In 2007, a thought-provoking article was published in Concrete Construction magazine, challenging the traditional notion of safety in the workplace. Fast forward to today, it’s time to revisit this vital concept in light of evolving perspectives.
The original article laid out some hard truths: the primary function of a company is to generate profit; without it, survival is impossible. It boldly acknowledged that in the realm of concrete work, the material itself sets the pace, not the workers. This frank admission set the stage for a deeper discussion on safety.
Fifteen years ago, the concept of balancing safety with production was a challenging task. The common scenario was all too familiar: safety is a priority, but under the pressure of schedules, it often takes a backseat, leading to compromised safety measures and, inevitably, accidents. This cyclical issue highlighted a fundamental flaw in how safety was perceived and integrated into work processes.
Today, the narrative is shifting from viewing safety as a mere priority to embracing it as a core value. Values, unlike priorities, are deeply ingrained and less susceptible to change under varying circumstances. They are the fundamental beliefs that guide our actions and decisions, much like the principles of honesty, faith, and family love that are instilled from a young age. Even in adulthood, values can evolve; for instance, becoming a parent often reshapes one’s values significantly.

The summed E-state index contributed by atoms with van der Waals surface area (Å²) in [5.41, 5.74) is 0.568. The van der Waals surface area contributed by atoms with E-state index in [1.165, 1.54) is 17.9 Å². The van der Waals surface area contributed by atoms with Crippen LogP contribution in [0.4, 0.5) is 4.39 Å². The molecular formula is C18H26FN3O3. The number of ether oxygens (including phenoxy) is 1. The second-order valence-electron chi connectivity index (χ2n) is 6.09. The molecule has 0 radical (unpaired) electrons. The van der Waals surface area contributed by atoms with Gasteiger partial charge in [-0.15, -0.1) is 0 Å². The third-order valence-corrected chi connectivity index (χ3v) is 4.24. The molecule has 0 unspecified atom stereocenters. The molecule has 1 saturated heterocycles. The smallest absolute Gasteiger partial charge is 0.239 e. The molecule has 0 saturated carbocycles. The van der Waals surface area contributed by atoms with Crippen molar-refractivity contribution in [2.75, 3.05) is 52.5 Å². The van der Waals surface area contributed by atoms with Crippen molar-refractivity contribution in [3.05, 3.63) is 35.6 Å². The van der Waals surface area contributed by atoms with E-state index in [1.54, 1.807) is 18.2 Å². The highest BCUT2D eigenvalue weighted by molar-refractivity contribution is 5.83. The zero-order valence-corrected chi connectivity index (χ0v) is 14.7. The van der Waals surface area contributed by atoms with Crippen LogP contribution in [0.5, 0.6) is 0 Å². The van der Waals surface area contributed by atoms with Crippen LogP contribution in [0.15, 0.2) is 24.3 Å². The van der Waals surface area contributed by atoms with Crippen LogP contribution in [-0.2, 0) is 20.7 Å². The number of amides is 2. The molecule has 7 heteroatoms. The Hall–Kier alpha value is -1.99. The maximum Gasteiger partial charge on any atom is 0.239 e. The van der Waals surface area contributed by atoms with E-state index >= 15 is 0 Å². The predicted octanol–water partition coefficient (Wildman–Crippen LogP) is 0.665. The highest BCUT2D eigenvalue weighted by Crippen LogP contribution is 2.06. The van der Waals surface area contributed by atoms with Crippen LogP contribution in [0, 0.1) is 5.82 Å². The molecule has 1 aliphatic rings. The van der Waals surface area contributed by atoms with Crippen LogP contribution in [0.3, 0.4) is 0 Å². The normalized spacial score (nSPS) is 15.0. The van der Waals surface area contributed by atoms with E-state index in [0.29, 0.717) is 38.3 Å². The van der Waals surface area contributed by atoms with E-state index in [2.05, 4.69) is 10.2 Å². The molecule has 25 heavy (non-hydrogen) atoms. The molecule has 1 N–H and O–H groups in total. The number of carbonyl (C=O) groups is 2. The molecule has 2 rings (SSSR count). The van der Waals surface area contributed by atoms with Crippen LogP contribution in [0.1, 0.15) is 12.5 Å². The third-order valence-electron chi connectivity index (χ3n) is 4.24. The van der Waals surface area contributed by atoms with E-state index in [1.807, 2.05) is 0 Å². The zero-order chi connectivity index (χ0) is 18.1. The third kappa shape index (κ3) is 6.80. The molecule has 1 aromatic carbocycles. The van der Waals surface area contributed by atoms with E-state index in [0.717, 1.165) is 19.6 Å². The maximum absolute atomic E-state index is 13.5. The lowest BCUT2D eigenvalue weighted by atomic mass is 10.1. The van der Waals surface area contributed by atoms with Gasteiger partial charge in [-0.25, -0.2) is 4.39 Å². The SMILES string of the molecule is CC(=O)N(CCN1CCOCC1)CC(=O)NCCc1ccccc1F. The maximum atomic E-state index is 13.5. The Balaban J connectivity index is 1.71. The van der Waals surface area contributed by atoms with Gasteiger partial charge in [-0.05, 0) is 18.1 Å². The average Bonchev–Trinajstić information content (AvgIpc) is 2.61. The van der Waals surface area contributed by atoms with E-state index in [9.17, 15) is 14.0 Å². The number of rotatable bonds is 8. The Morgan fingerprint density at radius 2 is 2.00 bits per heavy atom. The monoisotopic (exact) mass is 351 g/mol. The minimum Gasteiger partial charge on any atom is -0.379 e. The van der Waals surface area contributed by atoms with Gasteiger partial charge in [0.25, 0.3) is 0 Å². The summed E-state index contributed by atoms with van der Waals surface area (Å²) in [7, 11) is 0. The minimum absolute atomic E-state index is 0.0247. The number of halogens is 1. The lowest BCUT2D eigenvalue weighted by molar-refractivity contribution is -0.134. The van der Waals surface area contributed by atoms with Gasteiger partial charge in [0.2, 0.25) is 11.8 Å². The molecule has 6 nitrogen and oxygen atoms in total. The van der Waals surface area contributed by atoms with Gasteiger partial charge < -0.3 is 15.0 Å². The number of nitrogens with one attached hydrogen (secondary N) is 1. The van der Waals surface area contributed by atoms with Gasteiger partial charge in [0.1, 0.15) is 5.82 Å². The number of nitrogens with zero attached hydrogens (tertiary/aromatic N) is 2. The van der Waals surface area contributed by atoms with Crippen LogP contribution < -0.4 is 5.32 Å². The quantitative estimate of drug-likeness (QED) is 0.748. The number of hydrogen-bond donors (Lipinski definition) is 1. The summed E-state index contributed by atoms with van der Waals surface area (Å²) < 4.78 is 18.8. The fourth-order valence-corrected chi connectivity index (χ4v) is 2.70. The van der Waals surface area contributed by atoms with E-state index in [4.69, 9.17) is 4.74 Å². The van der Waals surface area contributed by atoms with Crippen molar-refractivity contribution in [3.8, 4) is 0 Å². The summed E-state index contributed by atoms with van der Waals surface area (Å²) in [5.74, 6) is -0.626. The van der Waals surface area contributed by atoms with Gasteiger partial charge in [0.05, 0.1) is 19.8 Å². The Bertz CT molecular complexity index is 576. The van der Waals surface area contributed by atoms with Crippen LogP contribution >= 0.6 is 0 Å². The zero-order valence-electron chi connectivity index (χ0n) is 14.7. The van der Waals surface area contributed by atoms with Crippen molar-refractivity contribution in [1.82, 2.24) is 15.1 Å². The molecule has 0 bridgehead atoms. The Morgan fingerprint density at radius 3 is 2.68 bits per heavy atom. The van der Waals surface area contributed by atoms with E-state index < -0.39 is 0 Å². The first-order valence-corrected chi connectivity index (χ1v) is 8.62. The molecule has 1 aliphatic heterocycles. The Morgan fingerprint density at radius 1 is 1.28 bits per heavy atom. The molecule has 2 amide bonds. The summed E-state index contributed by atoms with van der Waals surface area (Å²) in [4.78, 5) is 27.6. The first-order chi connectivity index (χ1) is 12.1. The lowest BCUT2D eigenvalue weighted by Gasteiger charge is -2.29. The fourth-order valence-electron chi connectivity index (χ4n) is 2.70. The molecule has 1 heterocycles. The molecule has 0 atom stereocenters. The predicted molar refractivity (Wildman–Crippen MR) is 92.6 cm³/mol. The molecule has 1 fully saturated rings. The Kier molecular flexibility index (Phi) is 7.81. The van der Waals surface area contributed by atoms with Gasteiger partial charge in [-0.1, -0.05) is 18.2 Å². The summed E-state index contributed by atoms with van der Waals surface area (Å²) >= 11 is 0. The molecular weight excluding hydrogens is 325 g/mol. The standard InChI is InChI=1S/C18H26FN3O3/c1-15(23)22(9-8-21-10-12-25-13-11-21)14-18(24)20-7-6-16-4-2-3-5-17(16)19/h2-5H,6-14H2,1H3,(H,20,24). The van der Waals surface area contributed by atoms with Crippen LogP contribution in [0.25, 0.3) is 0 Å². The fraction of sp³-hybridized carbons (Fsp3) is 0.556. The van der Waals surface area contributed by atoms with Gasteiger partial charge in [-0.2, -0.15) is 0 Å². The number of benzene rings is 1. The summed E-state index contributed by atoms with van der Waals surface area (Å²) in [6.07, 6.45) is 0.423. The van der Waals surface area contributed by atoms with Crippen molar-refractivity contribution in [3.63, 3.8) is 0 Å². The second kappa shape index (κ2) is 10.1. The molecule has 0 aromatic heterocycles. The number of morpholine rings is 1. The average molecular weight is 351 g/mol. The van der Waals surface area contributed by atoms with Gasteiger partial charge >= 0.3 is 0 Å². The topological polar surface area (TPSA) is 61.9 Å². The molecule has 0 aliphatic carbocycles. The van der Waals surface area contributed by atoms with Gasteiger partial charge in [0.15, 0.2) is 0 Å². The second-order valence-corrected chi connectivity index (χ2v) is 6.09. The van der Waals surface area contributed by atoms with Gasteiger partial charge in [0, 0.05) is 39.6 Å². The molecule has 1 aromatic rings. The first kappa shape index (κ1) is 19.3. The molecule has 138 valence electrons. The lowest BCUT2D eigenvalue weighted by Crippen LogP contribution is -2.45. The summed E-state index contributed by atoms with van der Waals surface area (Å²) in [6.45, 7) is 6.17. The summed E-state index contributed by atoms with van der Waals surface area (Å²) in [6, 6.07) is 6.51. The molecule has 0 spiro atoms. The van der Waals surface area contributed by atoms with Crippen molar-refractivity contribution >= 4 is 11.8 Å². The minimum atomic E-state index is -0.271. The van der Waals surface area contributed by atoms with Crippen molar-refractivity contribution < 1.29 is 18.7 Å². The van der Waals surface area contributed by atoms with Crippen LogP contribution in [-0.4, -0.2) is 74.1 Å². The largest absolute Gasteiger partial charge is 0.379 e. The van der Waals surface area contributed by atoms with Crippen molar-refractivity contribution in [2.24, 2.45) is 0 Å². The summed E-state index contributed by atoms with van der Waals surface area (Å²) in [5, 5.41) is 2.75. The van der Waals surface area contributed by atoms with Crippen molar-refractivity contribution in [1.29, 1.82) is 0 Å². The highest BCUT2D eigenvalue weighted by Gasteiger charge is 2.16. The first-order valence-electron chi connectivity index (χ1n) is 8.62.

In the workplace, if safety is instilled as a value rather than just a priority, it becomes a constant, unaffected by changing circumstances or pressures. This isn’t a straightforward transformation; it requires time, effort, and unwavering commitment to shift the organizational culture. Courses like “Servant Leadership” underline this idea, emphasizing the role of leaders in fostering a workplace where keeping employees safe isn’t just a policy, but a deeply held value.
This concept is echoed in Tim Russell’s book, “Wisdom of Our Fathers,” which suggests that one’s legacy is determined by others based on the values they witnessed and experienced. In the context of workplace safety, creating a value system around safety ensures that it is more than just a temporary focus—it becomes part of the organization’s DNA.
Therefore, moving safety from a fluctuating priority to a steadfast value is not just a strategic shift; it’s a cultural one. It ensures that safety is not just first in line but is an integral part of every decision and action within the organization.
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